Much of Critical Race Theory revolves around the concept of “whiteness,” which is not simply a skin color or racial identification but rather a state of moral turpitude: To have “whiteness” means that you personally share blame for all of society’s ills. It doesn’t matter whether or not you think prejudiced thoughts or treat anyone badly; it doesn’t matter whether or not your ancestors owned slaves or instead were abolitionists fighting to free slaves; it doesn’t matter whether or not your ancestors immigrated to the United Sates in the 20th century long after slavery was outlawed; it doesn’t matter whether you’re left-wing or right-wing or apolitical; what matters is that all of American society is inherently racist and favors white people, so that if you “look white,” you benefit from a racist system, and you are therefore part of that system, and therefore racist, and therefore (to peel away the euphemisms) evil. All “Caucasian” or pale-skinned people are genetically cursed with “whiteness,” which they cannot escape or disown, but people of other skin colors and ethnicities can also possess whiteness if they conform to “white norms” and refuse to embrace anti-whiteness activism.
The average person might see this entire worldview as shockingly racist, but Critical Race Theory has that angle covered too: Racism, according to the theory, is prejudice+power; and since (according to the theory) black people have no power in society, by definition they can’t be racist. The inverse of the stigma of whiteness is therefore also true: if you lack whiteness, you are immune from criticism or condemnation.
Until recently Critical Race Theory has been just that — a “theory” safely quarantined away from the real world in the pages of scholarly journals and the hallways of Ethnic Studies departments. But Pacific Educational Group is transforming Critical Race Theory into Critical Race Practice. They’re implementing in real-world settings (K-12 classrooms) the notions that until now were discussed only hypothetically:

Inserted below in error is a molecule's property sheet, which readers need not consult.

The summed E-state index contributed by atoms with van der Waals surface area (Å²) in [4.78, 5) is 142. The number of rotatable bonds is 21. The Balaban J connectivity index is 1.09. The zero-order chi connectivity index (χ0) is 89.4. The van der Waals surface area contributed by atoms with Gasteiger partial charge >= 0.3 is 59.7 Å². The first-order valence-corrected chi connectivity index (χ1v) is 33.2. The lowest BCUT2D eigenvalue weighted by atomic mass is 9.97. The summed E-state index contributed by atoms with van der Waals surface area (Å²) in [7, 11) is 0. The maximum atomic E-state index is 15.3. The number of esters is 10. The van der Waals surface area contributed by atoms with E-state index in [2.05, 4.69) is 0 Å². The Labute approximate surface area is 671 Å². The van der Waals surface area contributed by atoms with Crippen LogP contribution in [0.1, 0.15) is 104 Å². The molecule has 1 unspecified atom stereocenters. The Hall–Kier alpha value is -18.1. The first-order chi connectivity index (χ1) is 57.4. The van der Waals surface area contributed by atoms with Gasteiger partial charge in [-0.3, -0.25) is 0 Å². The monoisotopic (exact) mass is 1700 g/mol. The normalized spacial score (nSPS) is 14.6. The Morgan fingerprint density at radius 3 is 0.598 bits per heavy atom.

Creating Culturally Relevant Classrooms by Removing the Sand and Interrupting Whiteness
Join members of the CARE team from Portland DART School and share their journey to establish Culturally Relevant Classrooms using the Courageous Conversation protocol as a tool for interrupting white-normed ways of teaching and learning. Hear how DART has created classroom climates where dialogue opens doors to multiple perspectives, increases awareness of racial norms, decenters whiteness, empowers students to question, and improves engagement of all students. Participate in personal reflection, small and large group discussions, and a fun game of Courageous Conversation Vocabulary BINGO! Take home resources and examples of outcomes.
Any white person who refuses to accept the label “racist” and who refuses to shoulder the blame for all of society’s woes is engaging in “White Denial” and suffers from “dysconsciousness” that needs to be uprooted if that person wants to be allowed to teach children:
The Very Minds of the People We Are Trying to Save: The Pathology of White Denial and The Pedagogy of Critical Race Theory for White Educators